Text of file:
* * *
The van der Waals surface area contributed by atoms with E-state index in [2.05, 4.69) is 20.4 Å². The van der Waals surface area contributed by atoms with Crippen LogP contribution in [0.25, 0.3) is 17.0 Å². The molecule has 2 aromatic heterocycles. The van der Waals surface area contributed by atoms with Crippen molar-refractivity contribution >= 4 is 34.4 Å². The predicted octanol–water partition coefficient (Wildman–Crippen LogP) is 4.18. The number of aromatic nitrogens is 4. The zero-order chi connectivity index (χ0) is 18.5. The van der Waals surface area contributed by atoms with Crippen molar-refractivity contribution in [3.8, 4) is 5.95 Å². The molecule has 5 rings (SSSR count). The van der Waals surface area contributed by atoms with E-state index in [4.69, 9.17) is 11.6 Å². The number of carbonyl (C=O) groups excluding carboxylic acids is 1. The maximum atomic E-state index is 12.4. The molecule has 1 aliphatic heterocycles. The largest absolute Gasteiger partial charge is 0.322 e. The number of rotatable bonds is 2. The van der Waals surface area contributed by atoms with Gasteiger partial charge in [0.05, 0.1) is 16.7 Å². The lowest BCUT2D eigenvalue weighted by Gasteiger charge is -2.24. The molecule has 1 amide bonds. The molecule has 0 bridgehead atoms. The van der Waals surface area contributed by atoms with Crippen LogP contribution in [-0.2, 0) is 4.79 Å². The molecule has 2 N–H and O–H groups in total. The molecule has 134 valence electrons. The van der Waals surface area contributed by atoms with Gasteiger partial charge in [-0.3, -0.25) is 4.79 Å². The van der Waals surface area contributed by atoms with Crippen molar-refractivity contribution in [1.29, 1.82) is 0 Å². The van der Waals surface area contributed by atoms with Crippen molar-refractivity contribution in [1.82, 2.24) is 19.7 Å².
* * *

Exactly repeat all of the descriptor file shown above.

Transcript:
The van der Waals surface area contributed by atoms with E-state index in [2.05, 4.69) is 20.4 Å². The van der Waals surface area contributed by atoms with Crippen LogP contribution in [0.25, 0.3) is 17.0 Å². The molecule has 2 aromatic heterocycles. The van der Waals surface area contributed by atoms with Crippen molar-refractivity contribution >= 4 is 34.4 Å². The predicted octanol–water partition coefficient (Wildman–Crippen LogP) is 4.18. The number of aromatic nitrogens is 4. The zero-order chi connectivity index (χ0) is 18.5. The van der Waals surface area contributed by atoms with Crippen molar-refractivity contribution in [3.8, 4) is 5.95 Å². The molecule has 5 rings (SSSR count). The van der Waals surface area contributed by atoms with E-state index in [4.69, 9.17) is 11.6 Å². The number of carbonyl (C=O) groups excluding carboxylic acids is 1. The maximum atomic E-state index is 12.4. The molecule has 1 aliphatic heterocycles. The largest absolute Gasteiger partial charge is 0.322 e. The number of rotatable bonds is 2. The van der Waals surface area contributed by atoms with Gasteiger partial charge in [0.05, 0.1) is 16.7 Å². The lowest BCUT2D eigenvalue weighted by Gasteiger charge is -2.24. The molecule has 1 amide bonds. The molecule has 0 bridgehead atoms. The van der Waals surface area contributed by atoms with Crippen LogP contribution in [-0.2, 0) is 4.79 Å². The molecule has 2 N–H and O–H groups in total. The molecule has 134 valence electrons. The van der Waals surface area contributed by atoms with Gasteiger partial charge in [-0.3, -0.25) is 4.79 Å². The van der Waals surface area contributed by atoms with Crippen molar-refractivity contribution in [1.29, 1.82) is 0 Å². The van der Waals surface area contributed by atoms with Crippen molar-refractivity contribution in [1.82, 2.24) is 19.7 Å².